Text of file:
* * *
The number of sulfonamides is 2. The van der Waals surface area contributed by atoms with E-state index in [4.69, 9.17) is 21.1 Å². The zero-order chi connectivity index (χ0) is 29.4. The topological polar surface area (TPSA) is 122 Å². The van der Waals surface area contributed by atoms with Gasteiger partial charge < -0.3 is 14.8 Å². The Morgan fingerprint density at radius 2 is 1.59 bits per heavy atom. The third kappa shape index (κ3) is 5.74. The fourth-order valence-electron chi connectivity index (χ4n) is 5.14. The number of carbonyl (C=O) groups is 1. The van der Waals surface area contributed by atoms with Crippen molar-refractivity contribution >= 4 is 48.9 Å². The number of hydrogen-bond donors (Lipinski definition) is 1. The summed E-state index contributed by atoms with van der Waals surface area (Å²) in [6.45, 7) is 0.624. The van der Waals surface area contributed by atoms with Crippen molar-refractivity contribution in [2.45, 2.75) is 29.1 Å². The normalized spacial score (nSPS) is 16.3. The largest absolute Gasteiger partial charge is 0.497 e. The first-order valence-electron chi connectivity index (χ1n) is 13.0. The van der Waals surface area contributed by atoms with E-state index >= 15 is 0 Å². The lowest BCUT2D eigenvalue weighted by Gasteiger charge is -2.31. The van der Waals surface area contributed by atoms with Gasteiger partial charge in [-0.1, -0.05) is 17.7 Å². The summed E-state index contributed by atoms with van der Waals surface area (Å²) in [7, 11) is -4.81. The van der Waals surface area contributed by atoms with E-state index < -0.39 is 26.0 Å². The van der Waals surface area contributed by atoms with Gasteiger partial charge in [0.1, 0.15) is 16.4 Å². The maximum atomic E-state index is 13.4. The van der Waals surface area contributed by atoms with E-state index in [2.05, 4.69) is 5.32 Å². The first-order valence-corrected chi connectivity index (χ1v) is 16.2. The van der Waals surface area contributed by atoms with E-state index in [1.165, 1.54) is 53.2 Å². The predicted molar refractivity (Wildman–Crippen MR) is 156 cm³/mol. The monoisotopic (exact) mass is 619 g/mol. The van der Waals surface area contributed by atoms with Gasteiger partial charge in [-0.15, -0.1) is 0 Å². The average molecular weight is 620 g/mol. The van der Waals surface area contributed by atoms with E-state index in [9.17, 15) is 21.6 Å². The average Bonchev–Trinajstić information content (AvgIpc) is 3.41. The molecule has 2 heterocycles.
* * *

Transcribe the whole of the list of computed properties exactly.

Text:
The number of sulfonamides is 2. The van der Waals surface area contributed by atoms with E-state index in [4.69, 9.17) is 21.1 Å². The zero-order chi connectivity index (χ0) is 29.4. The topological polar surface area (TPSA) is 122 Å². The van der Waals surface area contributed by atoms with Gasteiger partial charge < -0.3 is 14.8 Å². The Morgan fingerprint density at radius 2 is 1.59 bits per heavy atom. The third kappa shape index (κ3) is 5.74. The fourth-order valence-electron chi connectivity index (χ4n) is 5.14. The number of carbonyl (C=O) groups is 1. The van der Waals surface area contributed by atoms with Crippen molar-refractivity contribution >= 4 is 48.9 Å². The number of hydrogen-bond donors (Lipinski definition) is 1. The summed E-state index contributed by atoms with van der Waals surface area (Å²) in [6.45, 7) is 0.624. The van der Waals surface area contributed by atoms with Crippen molar-refractivity contribution in [2.45, 2.75) is 29.1 Å². The normalized spacial score (nSPS) is 16.3. The largest absolute Gasteiger partial charge is 0.497 e. The first-order valence-electron chi connectivity index (χ1n) is 13.0. The van der Waals surface area contributed by atoms with E-state index >= 15 is 0 Å². The lowest BCUT2D eigenvalue weighted by Gasteiger charge is -2.31. The van der Waals surface area contributed by atoms with Gasteiger partial charge in [-0.1, -0.05) is 17.7 Å². The summed E-state index contributed by atoms with van der Waals surface area (Å²) in [7, 11) is -4.81. The van der Waals surface area contributed by atoms with E-state index < -0.39 is 26.0 Å². The van der Waals surface area contributed by atoms with Gasteiger partial charge in [0.1, 0.15) is 16.4 Å². The maximum atomic E-state index is 13.4. The van der Waals surface area contributed by atoms with E-state index in [2.05, 4.69) is 5.32 Å². The first-order valence-corrected chi connectivity index (χ1v) is 16.2. The van der Waals surface area contributed by atoms with E-state index in [1.165, 1.54) is 53.2 Å². The predicted molar refractivity (Wildman–Crippen MR) is 156 cm³/mol. The monoisotopic (exact) mass is 619 g/mol. The van der Waals surface area contributed by atoms with Gasteiger partial charge in [-0.15, -0.1) is 0 Å². The average molecular weight is 620 g/mol. The van der Waals surface area contributed by atoms with E-state index in [9.17, 15) is 21.6 Å². The average Bonchev–Trinajstić information content (AvgIpc) is 3.41. The molecule has 2 heterocycles.